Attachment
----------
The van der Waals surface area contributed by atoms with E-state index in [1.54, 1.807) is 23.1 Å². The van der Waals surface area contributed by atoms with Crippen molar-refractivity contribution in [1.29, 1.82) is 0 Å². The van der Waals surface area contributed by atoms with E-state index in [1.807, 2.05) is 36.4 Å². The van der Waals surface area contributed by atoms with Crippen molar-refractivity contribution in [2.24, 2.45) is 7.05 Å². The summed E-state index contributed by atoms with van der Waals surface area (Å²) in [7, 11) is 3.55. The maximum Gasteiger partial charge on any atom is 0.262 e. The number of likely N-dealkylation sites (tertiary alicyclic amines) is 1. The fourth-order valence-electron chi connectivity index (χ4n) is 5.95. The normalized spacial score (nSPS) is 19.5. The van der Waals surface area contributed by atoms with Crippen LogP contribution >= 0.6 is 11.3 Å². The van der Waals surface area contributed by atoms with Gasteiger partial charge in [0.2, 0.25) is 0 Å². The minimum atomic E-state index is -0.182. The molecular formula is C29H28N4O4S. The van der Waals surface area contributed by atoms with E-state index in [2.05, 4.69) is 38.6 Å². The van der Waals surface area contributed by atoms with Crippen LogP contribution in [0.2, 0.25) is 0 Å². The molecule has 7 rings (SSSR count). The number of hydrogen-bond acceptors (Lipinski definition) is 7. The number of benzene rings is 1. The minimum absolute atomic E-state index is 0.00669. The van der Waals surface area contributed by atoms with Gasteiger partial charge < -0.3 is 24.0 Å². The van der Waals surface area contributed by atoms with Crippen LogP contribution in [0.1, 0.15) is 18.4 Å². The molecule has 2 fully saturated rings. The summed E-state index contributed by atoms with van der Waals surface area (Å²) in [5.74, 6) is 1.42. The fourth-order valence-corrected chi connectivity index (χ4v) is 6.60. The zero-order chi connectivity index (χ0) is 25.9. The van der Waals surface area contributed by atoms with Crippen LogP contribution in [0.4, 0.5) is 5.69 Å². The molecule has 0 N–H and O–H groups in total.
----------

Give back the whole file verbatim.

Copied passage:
The van der Waals surface area contributed by atoms with E-state index in [1.54, 1.807) is 23.1 Å². The van der Waals surface area contributed by atoms with Crippen molar-refractivity contribution in [1.29, 1.82) is 0 Å². The van der Waals surface area contributed by atoms with E-state index in [1.807, 2.05) is 36.4 Å². The van der Waals surface area contributed by atoms with Crippen molar-refractivity contribution in [2.24, 2.45) is 7.05 Å². The summed E-state index contributed by atoms with van der Waals surface area (Å²) in [7, 11) is 3.55. The maximum Gasteiger partial charge on any atom is 0.262 e. The number of likely N-dealkylation sites (tertiary alicyclic amines) is 1. The fourth-order valence-electron chi connectivity index (χ4n) is 5.95. The normalized spacial score (nSPS) is 19.5. The van der Waals surface area contributed by atoms with Crippen LogP contribution >= 0.6 is 11.3 Å². The van der Waals surface area contributed by atoms with Gasteiger partial charge in [0.2, 0.25) is 0 Å². The minimum atomic E-state index is -0.182. The molecular formula is C29H28N4O4S. The van der Waals surface area contributed by atoms with E-state index in [2.05, 4.69) is 38.6 Å². The van der Waals surface area contributed by atoms with Crippen LogP contribution in [0.2, 0.25) is 0 Å². The molecule has 7 rings (SSSR count). The number of hydrogen-bond acceptors (Lipinski definition) is 7. The number of benzene rings is 1. The minimum absolute atomic E-state index is 0.00669. The van der Waals surface area contributed by atoms with Gasteiger partial charge < -0.3 is 24.0 Å². The van der Waals surface area contributed by atoms with Crippen LogP contribution in [0.1, 0.15) is 18.4 Å². The molecule has 2 fully saturated rings. The summed E-state index contributed by atoms with van der Waals surface area (Å²) in [5.74, 6) is 1.42. The fourth-order valence-corrected chi connectivity index (χ4v) is 6.60. The zero-order chi connectivity index (χ0) is 25.9. The van der Waals surface area contributed by atoms with Crippen LogP contribution in [0.4, 0.5) is 5.69 Å². The molecule has 0 N–H and O–H groups in total.